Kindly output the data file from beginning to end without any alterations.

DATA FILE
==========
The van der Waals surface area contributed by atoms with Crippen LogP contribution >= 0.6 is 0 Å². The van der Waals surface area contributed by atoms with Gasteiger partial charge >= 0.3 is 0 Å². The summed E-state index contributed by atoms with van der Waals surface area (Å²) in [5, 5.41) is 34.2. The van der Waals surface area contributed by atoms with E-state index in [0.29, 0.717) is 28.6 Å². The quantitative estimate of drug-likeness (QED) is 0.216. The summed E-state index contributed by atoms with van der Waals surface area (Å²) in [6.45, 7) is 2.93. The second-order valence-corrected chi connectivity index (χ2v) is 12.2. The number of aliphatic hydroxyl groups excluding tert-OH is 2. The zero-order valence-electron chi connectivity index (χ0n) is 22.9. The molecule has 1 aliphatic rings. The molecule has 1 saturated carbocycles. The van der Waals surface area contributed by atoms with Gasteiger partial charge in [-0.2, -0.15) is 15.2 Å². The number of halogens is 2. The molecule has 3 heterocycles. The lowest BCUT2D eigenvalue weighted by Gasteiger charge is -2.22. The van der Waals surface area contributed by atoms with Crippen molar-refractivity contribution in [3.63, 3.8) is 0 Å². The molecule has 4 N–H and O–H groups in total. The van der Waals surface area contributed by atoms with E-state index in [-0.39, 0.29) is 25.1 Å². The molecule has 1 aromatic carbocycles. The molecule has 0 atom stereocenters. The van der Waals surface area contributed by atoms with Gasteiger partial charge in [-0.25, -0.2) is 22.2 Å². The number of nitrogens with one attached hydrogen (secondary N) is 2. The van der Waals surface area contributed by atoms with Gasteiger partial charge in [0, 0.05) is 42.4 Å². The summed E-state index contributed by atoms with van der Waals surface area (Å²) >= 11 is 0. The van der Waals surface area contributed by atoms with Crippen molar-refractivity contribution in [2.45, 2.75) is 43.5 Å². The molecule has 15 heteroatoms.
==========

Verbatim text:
The van der Waals surface area contributed by atoms with Crippen LogP contribution >= 0.6 is 0 Å². The van der Waals surface area contributed by atoms with Gasteiger partial charge >= 0.3 is 0 Å². The summed E-state index contributed by atoms with van der Waals surface area (Å²) in [5, 5.41) is 34.2. The van der Waals surface area contributed by atoms with E-state index in [0.29, 0.717) is 28.6 Å². The quantitative estimate of drug-likeness (QED) is 0.216. The summed E-state index contributed by atoms with van der Waals surface area (Å²) in [6.45, 7) is 2.93. The second-order valence-corrected chi connectivity index (χ2v) is 12.2. The number of aliphatic hydroxyl groups excluding tert-OH is 2. The zero-order valence-electron chi connectivity index (χ0n) is 22.9. The molecule has 1 aliphatic rings. The molecule has 1 saturated carbocycles. The van der Waals surface area contributed by atoms with Gasteiger partial charge in [-0.2, -0.15) is 15.2 Å². The number of halogens is 2. The molecule has 3 heterocycles. The lowest BCUT2D eigenvalue weighted by Gasteiger charge is -2.22. The van der Waals surface area contributed by atoms with Crippen molar-refractivity contribution in [3.63, 3.8) is 0 Å². The molecule has 4 N–H and O–H groups in total. The van der Waals surface area contributed by atoms with E-state index in [-0.39, 0.29) is 25.1 Å². The molecule has 1 aromatic carbocycles. The molecule has 0 atom stereocenters. The van der Waals surface area contributed by atoms with Gasteiger partial charge in [-0.25, -0.2) is 22.2 Å². The number of nitrogens with one attached hydrogen (secondary N) is 2. The van der Waals surface area contributed by atoms with Gasteiger partial charge in [0, 0.05) is 42.4 Å². The summed E-state index contributed by atoms with van der Waals surface area (Å²) >= 11 is 0. The van der Waals surface area contributed by atoms with Crippen molar-refractivity contribution in [2.45, 2.75) is 43.5 Å². The molecule has 15 heteroatoms.